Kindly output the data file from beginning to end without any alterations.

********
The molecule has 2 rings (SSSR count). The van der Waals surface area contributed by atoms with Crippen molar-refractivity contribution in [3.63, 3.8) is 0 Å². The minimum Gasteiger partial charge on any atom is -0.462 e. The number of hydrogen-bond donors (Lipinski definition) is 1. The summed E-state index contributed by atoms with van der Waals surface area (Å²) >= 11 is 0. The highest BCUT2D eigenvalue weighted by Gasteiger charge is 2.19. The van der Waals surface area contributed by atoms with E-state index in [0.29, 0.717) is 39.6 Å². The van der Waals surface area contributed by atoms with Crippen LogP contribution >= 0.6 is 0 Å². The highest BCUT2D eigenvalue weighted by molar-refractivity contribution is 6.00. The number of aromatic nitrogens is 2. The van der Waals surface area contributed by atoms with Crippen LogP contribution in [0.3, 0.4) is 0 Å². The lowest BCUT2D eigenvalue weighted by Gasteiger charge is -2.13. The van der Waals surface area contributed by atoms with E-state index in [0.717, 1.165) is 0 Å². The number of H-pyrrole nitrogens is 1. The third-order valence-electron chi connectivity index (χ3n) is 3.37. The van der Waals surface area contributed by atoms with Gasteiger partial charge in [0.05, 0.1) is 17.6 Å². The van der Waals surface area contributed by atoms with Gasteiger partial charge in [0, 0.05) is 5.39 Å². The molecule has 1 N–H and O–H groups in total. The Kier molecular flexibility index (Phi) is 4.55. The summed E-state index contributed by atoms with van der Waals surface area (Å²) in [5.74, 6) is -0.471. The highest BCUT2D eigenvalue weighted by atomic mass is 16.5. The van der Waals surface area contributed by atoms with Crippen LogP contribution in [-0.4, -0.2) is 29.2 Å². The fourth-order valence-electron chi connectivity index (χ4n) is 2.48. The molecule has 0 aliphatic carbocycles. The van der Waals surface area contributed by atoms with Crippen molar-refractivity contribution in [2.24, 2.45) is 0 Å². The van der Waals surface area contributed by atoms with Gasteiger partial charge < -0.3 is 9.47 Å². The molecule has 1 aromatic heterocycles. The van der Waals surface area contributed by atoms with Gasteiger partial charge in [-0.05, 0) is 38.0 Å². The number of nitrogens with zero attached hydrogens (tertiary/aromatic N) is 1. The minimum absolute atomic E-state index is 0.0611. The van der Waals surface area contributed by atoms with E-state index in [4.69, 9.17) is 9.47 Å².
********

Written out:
The molecule has 2 rings (SSSR count). The van der Waals surface area contributed by atoms with Crippen molar-refractivity contribution in [3.63, 3.8) is 0 Å². The minimum Gasteiger partial charge on any atom is -0.462 e. The number of hydrogen-bond donors (Lipinski definition) is 1. The summed E-state index contributed by atoms with van der Waals surface area (Å²) >= 11 is 0. The highest BCUT2D eigenvalue weighted by Gasteiger charge is 2.19. The van der Waals surface area contributed by atoms with E-state index in [0.29, 0.717) is 39.6 Å². The van der Waals surface area contributed by atoms with Crippen LogP contribution >= 0.6 is 0 Å². The highest BCUT2D eigenvalue weighted by molar-refractivity contribution is 6.00. The number of aromatic nitrogens is 2. The van der Waals surface area contributed by atoms with Crippen LogP contribution in [0.3, 0.4) is 0 Å². The lowest BCUT2D eigenvalue weighted by Gasteiger charge is -2.13. The van der Waals surface area contributed by atoms with E-state index in [0.717, 1.165) is 0 Å². The number of H-pyrrole nitrogens is 1. The third-order valence-electron chi connectivity index (χ3n) is 3.37. The van der Waals surface area contributed by atoms with Gasteiger partial charge in [0.05, 0.1) is 17.6 Å². The van der Waals surface area contributed by atoms with Gasteiger partial charge in [0, 0.05) is 5.39 Å². The molecule has 1 N–H and O–H groups in total. The Kier molecular flexibility index (Phi) is 4.55. The summed E-state index contributed by atoms with van der Waals surface area (Å²) in [5.74, 6) is -0.471. The highest BCUT2D eigenvalue weighted by atomic mass is 16.5. The van der Waals surface area contributed by atoms with Crippen LogP contribution in [-0.4, -0.2) is 29.2 Å². The fourth-order valence-electron chi connectivity index (χ4n) is 2.48. The molecule has 0 aliphatic carbocycles. The van der Waals surface area contributed by atoms with Crippen molar-refractivity contribution in [2.24, 2.45) is 0 Å². The van der Waals surface area contributed by atoms with Gasteiger partial charge < -0.3 is 9.47 Å². The molecule has 1 aromatic heterocycles. The van der Waals surface area contributed by atoms with Gasteiger partial charge in [-0.05, 0) is 38.0 Å². The number of nitrogens with zero attached hydrogens (tertiary/aromatic N) is 1. The minimum absolute atomic E-state index is 0.0611. The van der Waals surface area contributed by atoms with E-state index in [4.69, 9.17) is 9.47 Å².